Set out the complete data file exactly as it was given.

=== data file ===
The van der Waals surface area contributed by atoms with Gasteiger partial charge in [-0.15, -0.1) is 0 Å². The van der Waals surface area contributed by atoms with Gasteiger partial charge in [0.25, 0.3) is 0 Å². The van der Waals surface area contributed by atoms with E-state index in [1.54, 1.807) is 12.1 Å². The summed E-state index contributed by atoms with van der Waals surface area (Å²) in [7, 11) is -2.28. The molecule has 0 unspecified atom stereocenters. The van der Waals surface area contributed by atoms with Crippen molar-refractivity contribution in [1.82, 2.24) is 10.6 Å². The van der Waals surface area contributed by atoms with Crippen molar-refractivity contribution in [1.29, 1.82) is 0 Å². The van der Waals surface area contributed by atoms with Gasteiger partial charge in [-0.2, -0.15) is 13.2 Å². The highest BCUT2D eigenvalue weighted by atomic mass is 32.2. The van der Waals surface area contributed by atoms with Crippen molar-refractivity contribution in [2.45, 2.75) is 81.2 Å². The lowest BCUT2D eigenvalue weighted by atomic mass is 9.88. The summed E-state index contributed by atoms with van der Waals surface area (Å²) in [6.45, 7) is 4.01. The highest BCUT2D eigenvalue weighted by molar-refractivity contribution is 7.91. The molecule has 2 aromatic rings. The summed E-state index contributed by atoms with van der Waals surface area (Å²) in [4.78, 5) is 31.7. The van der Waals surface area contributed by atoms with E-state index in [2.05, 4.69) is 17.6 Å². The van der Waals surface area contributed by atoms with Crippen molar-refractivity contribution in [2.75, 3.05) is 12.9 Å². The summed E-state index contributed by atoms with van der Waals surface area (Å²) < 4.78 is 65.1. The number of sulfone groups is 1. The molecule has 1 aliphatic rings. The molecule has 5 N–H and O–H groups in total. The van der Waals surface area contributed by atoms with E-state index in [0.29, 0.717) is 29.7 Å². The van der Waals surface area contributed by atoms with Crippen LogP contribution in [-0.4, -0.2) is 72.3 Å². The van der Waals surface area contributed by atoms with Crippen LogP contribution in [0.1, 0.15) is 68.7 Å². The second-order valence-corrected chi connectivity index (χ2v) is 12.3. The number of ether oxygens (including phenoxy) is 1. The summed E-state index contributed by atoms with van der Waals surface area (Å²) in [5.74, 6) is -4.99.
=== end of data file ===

The van der Waals surface area contributed by atoms with Gasteiger partial charge in [-0.15, -0.1) is 0 Å². The van der Waals surface area contributed by atoms with Gasteiger partial charge in [0.25, 0.3) is 0 Å². The van der Waals surface area contributed by atoms with E-state index in [1.54, 1.807) is 12.1 Å². The summed E-state index contributed by atoms with van der Waals surface area (Å²) in [7, 11) is -2.28. The molecule has 0 unspecified atom stereocenters. The van der Waals surface area contributed by atoms with Crippen molar-refractivity contribution in [1.82, 2.24) is 10.6 Å². The van der Waals surface area contributed by atoms with Crippen molar-refractivity contribution in [1.29, 1.82) is 0 Å². The van der Waals surface area contributed by atoms with Gasteiger partial charge in [-0.2, -0.15) is 13.2 Å². The highest BCUT2D eigenvalue weighted by atomic mass is 32.2. The van der Waals surface area contributed by atoms with Crippen molar-refractivity contribution in [2.45, 2.75) is 81.2 Å². The lowest BCUT2D eigenvalue weighted by atomic mass is 9.88. The summed E-state index contributed by atoms with van der Waals surface area (Å²) in [6.45, 7) is 4.01. The highest BCUT2D eigenvalue weighted by molar-refractivity contribution is 7.91. The molecule has 2 aromatic rings. The summed E-state index contributed by atoms with van der Waals surface area (Å²) in [4.78, 5) is 31.7. The van der Waals surface area contributed by atoms with E-state index in [2.05, 4.69) is 17.6 Å². The van der Waals surface area contributed by atoms with Crippen molar-refractivity contribution in [2.75, 3.05) is 12.9 Å². The summed E-state index contributed by atoms with van der Waals surface area (Å²) < 4.78 is 65.1. The number of sulfone groups is 1. The molecule has 1 aliphatic rings. The molecule has 5 N–H and O–H groups in total. The van der Waals surface area contributed by atoms with E-state index in [0.29, 0.717) is 29.7 Å². The van der Waals surface area contributed by atoms with Crippen LogP contribution in [-0.4, -0.2) is 72.3 Å². The van der Waals surface area contributed by atoms with Crippen LogP contribution in [0.1, 0.15) is 68.7 Å². The second-order valence-corrected chi connectivity index (χ2v) is 12.3. The number of ether oxygens (including phenoxy) is 1. The summed E-state index contributed by atoms with van der Waals surface area (Å²) in [5.74, 6) is -4.99.